We have an 8 year old boy with VCFS. He was diagnosed with the chromosome 22 deletion in March 1996 after a myriad of medical problems and developmental delays. He is now in 2nd grade, fully included in a regular classroom with an IEP. He receives resource help through a pull out program for reading/language/writing. He participates in the Herman Reading Program. He does read below grade level but can read. We have modifications in his curriculum (very limited) and a behavior modification plan in place. Overall, he's doing well in this learning environment and has made great strides. Considering in 1996 we were told he would be anti-social, have mental retardation with a low IQ, not function well in school, will probably have to live with us as an adult, and become bipolar or schizophrenic, he is doing quite well.

A brief history of manifestations are: tetralogy of Fallot heart defect at birth, residual back flow, right heart enlargement, upper respiratory infections, heart tachycardia with fevers, sensorineural hearing loss, occult submucous cleft palate, tonsillectomy, flap surgery to repair cleft, developmental delays in gross and fine motor skills, severe speech and language delays, mild immune deficiencies, foot/leg problems (hypotonia), and learning disabilities.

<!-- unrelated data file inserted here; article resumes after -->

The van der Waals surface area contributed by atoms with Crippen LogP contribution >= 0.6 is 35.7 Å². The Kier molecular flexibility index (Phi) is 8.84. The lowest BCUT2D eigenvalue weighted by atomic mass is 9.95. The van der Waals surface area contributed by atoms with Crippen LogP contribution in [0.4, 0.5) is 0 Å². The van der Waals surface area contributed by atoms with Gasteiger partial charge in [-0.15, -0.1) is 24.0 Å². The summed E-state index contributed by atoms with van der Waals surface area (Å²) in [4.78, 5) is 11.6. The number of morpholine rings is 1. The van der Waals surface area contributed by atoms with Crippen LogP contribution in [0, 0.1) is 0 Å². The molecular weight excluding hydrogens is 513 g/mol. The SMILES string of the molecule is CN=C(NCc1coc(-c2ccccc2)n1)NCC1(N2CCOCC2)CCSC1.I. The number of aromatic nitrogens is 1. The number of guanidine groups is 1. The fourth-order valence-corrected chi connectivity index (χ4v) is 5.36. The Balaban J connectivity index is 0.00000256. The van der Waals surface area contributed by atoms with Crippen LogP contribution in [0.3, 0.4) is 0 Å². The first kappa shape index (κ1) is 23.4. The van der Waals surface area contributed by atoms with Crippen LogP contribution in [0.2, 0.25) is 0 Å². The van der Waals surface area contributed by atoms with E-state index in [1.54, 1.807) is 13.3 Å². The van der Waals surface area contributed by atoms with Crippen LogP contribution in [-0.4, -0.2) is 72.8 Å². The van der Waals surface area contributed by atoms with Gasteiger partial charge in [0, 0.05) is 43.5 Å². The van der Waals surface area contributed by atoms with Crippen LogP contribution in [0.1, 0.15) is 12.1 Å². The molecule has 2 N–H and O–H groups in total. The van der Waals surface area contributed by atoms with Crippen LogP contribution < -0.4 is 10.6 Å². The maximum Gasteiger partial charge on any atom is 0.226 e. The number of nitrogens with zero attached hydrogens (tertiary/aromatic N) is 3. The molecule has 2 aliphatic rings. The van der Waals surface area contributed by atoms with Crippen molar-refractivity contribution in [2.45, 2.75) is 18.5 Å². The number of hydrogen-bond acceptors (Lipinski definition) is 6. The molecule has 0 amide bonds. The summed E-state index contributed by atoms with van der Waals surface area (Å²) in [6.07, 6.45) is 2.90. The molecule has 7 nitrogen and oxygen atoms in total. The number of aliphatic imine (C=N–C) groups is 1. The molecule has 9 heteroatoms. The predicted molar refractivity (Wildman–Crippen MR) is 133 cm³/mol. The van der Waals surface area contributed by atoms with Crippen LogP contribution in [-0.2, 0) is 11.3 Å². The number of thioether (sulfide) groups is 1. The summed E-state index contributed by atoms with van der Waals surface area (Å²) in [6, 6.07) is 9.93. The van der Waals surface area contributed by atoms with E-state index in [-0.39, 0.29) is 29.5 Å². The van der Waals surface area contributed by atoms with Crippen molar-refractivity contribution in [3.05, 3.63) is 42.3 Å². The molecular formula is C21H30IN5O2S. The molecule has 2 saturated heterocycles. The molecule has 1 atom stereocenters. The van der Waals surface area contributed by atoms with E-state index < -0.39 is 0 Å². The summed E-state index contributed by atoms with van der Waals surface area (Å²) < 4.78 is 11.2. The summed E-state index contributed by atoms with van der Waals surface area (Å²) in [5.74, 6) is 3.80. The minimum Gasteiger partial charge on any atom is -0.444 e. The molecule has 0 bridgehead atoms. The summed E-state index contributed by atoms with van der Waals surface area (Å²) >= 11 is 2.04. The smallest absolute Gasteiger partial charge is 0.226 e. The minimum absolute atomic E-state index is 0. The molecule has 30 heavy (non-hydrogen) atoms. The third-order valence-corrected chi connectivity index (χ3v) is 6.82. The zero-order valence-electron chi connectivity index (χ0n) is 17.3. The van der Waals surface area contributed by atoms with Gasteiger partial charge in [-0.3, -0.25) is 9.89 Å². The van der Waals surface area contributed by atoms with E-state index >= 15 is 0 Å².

We feel his success is based on the fact that early intervention was implemented by age 3. He was placed in a communicative handicapped preschool program, had occupational therapy for 2 years, resource help in regular education classes since kindergarten, and we continue to work with him at home in math, reading, and speech/language. He is a happy, social 2nd grader with many friends. His fatigue, due to heart inefficiency and hypotonia throughout the body, makes the school day very long for him. Trying to play team sports (like baseball) is difficult, but he manages. His ability to complete any task is really based on how he's feeling physically at the moment. This contributes to the mood swings that occur daily at home and at school. He doesn't do well with transition. He does well when he knows what's expected of him and what's coming up next.